New Year? Bring it on!
And just like that, it’s almost 2020. Developed markets may be preoccupied with the US elections, Brexit and continuing trade talks for much of next year. For financial institutions in Central and Eastern Europe, Middle East and Africa (CEEMEA), 2020 also promises to be an eventful year.
Central and Eastern Europe – heavy on news flow
Right at the start of 2020, we expect news regarding the call option on a Vakifbank subordinated bond. This may impact other Turkish banks’ callable bonds. In February, Halkbank is scheduled to repay a US$750mn bond, and a London Court will hear a case brought by the trustee for Privatbank senior bonds. UniCredit is due to finalise the sale of part of its Yapi Kredi stake, and Koç Holding has said Yapi Kredi is to be fully consolidated. This may bring spreads on YKBNK bonds closer to those of KCHOL securities.
We are still waiting for a eurobond market return at Oschadbank. Perhaps 2020 will be the year, as more amortisation payments on existing securities are due. Profitability at Privatbank, which we do not expect to be returned to its former shareholders, will likely remain stronger than at both Oschadbank and Ukreximbank. The results of the asset quality stress test carried out in Kazakhstan are anticipated early in the New Year. We have few concerns about Halyk Bank. We hope to see further progress regarding the restructuring at International Bank of Azerbaijan, as the position of holdouts is yet to be addressed.
In Georgia, the bank bond primary market may be less busy than in 2019, but we think there is a chance that Bank of Georgia may look to replace its GEL-denominated eurobond. The spread difference between the TBC Bank and Bank of Georgia senior bonds looks too wide we think – the TBC Bank bond may be worth a look. We expect issuance from banks in Armenia, Belarus and Uzbekistan.
Middle East – improving relations, perpetual securities, Lebanon
The first of the call notices on Middle East bank perpetual securities falls in early 2020, and with issuers such as First Abu Dhabi Bank potentially returning to the market, we may break existing records for new issue coupons. With reports suggesting a thawing in relations between Saudi Arabia and Qatar, we think we may see increased eurobond issuance from Qatari banks. We note that Qatar International Islamic Bank recently placed its first perpetual security. Across the Middle East, M&A activity is likely to continue.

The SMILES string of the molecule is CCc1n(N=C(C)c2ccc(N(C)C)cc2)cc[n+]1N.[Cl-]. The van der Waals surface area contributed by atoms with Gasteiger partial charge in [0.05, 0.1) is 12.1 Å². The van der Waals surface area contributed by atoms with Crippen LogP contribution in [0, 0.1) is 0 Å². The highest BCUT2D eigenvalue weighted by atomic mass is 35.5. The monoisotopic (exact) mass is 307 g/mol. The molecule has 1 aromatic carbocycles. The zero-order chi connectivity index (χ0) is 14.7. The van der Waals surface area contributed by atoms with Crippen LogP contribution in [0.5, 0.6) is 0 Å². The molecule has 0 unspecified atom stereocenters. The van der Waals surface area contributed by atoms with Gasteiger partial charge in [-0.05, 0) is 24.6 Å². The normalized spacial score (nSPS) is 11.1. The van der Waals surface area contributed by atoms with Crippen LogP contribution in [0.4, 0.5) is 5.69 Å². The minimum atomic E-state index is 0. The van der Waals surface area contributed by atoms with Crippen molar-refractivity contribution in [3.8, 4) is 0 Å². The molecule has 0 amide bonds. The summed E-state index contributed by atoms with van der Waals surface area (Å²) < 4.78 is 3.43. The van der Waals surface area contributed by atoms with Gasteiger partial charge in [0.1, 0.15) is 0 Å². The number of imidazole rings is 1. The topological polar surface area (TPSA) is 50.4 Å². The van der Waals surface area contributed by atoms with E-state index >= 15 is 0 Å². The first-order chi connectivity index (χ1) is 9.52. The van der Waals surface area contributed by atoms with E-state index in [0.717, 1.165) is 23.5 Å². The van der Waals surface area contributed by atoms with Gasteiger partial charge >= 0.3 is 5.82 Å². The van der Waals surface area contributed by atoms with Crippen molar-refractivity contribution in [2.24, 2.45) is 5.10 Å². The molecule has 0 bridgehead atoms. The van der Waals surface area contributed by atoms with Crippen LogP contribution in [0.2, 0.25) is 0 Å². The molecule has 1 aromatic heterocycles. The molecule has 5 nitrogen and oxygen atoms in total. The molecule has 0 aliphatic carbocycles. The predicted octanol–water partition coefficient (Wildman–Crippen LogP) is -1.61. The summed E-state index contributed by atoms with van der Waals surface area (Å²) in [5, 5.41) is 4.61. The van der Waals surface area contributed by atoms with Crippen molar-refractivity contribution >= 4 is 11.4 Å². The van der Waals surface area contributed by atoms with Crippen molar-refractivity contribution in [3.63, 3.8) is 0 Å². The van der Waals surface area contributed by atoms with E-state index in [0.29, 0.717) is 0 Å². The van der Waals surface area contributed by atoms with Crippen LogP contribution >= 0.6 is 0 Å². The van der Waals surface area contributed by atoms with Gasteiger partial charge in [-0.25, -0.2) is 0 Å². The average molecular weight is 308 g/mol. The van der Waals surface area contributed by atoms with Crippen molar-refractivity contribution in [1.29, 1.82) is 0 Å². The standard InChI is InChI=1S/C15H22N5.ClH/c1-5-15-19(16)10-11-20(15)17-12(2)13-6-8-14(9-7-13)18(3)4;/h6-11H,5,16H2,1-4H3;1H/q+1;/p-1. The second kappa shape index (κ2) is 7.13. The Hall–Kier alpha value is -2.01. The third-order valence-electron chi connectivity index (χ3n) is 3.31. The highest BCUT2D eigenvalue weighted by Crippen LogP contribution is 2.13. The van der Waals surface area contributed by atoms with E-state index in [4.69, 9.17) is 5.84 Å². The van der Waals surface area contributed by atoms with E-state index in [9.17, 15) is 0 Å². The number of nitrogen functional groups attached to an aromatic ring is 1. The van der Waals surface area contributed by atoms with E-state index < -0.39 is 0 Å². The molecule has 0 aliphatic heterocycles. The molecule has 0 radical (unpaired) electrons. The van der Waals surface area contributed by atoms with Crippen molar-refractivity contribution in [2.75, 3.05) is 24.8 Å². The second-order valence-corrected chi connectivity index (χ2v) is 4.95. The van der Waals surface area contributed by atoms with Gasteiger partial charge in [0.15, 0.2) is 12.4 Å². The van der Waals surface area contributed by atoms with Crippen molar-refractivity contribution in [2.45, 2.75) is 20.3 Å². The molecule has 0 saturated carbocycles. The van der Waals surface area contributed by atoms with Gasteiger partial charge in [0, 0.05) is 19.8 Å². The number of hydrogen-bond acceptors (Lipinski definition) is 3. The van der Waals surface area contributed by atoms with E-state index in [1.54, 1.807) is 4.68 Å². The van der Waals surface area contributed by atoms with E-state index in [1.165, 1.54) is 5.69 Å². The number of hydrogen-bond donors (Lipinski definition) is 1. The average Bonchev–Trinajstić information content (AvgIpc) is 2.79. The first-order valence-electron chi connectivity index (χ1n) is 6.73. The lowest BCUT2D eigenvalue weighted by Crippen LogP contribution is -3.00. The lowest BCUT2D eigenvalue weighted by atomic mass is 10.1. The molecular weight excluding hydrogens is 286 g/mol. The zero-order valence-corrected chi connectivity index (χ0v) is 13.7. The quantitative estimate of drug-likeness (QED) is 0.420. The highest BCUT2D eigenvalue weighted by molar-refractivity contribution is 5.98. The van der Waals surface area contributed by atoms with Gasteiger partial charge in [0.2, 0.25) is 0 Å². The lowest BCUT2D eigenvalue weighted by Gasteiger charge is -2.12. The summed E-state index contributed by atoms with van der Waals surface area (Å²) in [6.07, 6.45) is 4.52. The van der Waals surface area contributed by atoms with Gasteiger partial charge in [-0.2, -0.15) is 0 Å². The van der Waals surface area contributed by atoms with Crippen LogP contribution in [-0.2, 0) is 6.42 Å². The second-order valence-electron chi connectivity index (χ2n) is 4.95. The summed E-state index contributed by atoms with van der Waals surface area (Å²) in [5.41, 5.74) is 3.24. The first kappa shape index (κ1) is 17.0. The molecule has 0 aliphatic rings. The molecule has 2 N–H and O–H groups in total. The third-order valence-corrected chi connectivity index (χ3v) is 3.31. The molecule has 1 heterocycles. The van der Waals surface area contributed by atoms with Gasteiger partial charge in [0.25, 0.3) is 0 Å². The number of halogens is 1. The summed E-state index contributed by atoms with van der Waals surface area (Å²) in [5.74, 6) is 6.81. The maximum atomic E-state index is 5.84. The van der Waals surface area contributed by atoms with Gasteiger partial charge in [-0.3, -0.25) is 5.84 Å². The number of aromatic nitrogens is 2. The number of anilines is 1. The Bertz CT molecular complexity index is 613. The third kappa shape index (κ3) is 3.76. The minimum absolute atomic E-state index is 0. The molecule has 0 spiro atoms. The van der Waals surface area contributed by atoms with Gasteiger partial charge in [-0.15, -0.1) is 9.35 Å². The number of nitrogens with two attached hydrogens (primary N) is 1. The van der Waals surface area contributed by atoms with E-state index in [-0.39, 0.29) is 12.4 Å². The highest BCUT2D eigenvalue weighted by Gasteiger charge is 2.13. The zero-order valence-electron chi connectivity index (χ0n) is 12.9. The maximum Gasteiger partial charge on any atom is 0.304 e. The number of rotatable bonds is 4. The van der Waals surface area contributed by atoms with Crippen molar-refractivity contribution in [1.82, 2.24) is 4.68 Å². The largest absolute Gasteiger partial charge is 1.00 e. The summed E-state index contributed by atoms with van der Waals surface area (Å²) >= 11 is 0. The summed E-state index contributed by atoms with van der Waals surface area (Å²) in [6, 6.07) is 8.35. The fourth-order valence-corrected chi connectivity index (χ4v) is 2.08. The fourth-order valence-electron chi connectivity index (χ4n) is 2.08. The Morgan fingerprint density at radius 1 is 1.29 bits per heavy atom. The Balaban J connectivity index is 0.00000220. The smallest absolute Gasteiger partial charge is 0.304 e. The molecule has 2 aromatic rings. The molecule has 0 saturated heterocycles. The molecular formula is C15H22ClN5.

In Lebanon, banks may finally disclose figures for Q3 19 (and possibly the full year). With the sovereign due to repay a US$1.2bn eurobond in March, another US$700mn security April and US$600mn in June, a solution to current challenges may come sooner rather than later. As is well known, the Lebanese banks are significant holders of sovereign bonds, so what happens with these securities has direct implications for Lebanon’s lenders. Current bank bond prices suggest some form of burden sharing is anticipated.
Africa – Nigeria and South Africa in focus
2019 has been a good year for Nigerian bank bonds. It may be difficult to replicate returns recorded in the last couple of years in 2020. These banks now have just four bonds and US$1.3bn outstanding. We eagerly anticipate news on the Dangote refinery, which is scheduled to be completed next year. Loans extended to Dangote Industries in 2013 mature in 2020.
Challenges at various SOEs will likely continue to weigh on the sovereign and on growth in South Africa. The banks may not be left unscathed – asset quality and other metrics may come under pressure. In addition, if Moody’s does downgrade the sovereign, it is almost certain that major banks’ ratings will follow. One key positive is that South African banks have not relied on foreign markets for funding. Thus, the impact of further challenges on CEEMEA bank-wide returns may be manageable. African Bank is due to repay both its restructured USD-denominated bonds next year. Market conditions permitting, a new eurobond may be in the offing, given recent issuance success in the local ZAR market.